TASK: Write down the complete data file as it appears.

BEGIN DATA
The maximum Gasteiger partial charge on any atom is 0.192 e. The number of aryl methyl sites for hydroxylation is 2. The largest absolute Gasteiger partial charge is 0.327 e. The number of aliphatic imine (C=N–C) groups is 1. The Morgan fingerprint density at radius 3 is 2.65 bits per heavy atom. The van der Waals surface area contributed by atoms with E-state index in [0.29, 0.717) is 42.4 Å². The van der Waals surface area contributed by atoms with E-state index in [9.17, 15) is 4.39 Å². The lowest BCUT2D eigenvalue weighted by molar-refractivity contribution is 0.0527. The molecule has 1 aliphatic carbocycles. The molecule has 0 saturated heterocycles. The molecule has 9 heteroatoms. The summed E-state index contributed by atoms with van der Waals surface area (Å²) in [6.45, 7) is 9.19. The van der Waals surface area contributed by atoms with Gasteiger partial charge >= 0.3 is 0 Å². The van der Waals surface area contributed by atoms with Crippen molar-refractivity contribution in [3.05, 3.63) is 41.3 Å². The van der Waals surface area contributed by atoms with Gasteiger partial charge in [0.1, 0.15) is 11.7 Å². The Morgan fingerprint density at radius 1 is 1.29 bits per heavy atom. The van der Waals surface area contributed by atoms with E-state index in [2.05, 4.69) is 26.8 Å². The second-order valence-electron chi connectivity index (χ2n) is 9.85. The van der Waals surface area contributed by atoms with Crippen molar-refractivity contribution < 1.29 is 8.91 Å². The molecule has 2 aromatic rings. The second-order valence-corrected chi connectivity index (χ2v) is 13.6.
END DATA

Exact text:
The maximum Gasteiger partial charge on any atom is 0.192 e. The number of aryl methyl sites for hydroxylation is 2. The largest absolute Gasteiger partial charge is 0.327 e. The number of aliphatic imine (C=N–C) groups is 1. The Morgan fingerprint density at radius 3 is 2.65 bits per heavy atom. The van der Waals surface area contributed by atoms with E-state index in [0.29, 0.717) is 42.4 Å². The van der Waals surface area contributed by atoms with E-state index in [9.17, 15) is 4.39 Å². The lowest BCUT2D eigenvalue weighted by molar-refractivity contribution is 0.0527. The molecule has 1 aliphatic carbocycles. The molecule has 0 saturated heterocycles. The molecule has 9 heteroatoms. The summed E-state index contributed by atoms with van der Waals surface area (Å²) in [6.45, 7) is 9.19. The van der Waals surface area contributed by atoms with Gasteiger partial charge >= 0.3 is 0 Å². The van der Waals surface area contributed by atoms with Crippen molar-refractivity contribution in [3.05, 3.63) is 41.3 Å². The van der Waals surface area contributed by atoms with Gasteiger partial charge in [0.1, 0.15) is 11.7 Å². The Morgan fingerprint density at radius 1 is 1.29 bits per heavy atom. The van der Waals surface area contributed by atoms with E-state index in [2.05, 4.69) is 26.8 Å². The second-order valence-electron chi connectivity index (χ2n) is 9.85. The van der Waals surface area contributed by atoms with Crippen molar-refractivity contribution < 1.29 is 8.91 Å². The molecule has 2 aromatic rings. The second-order valence-corrected chi connectivity index (χ2v) is 13.6.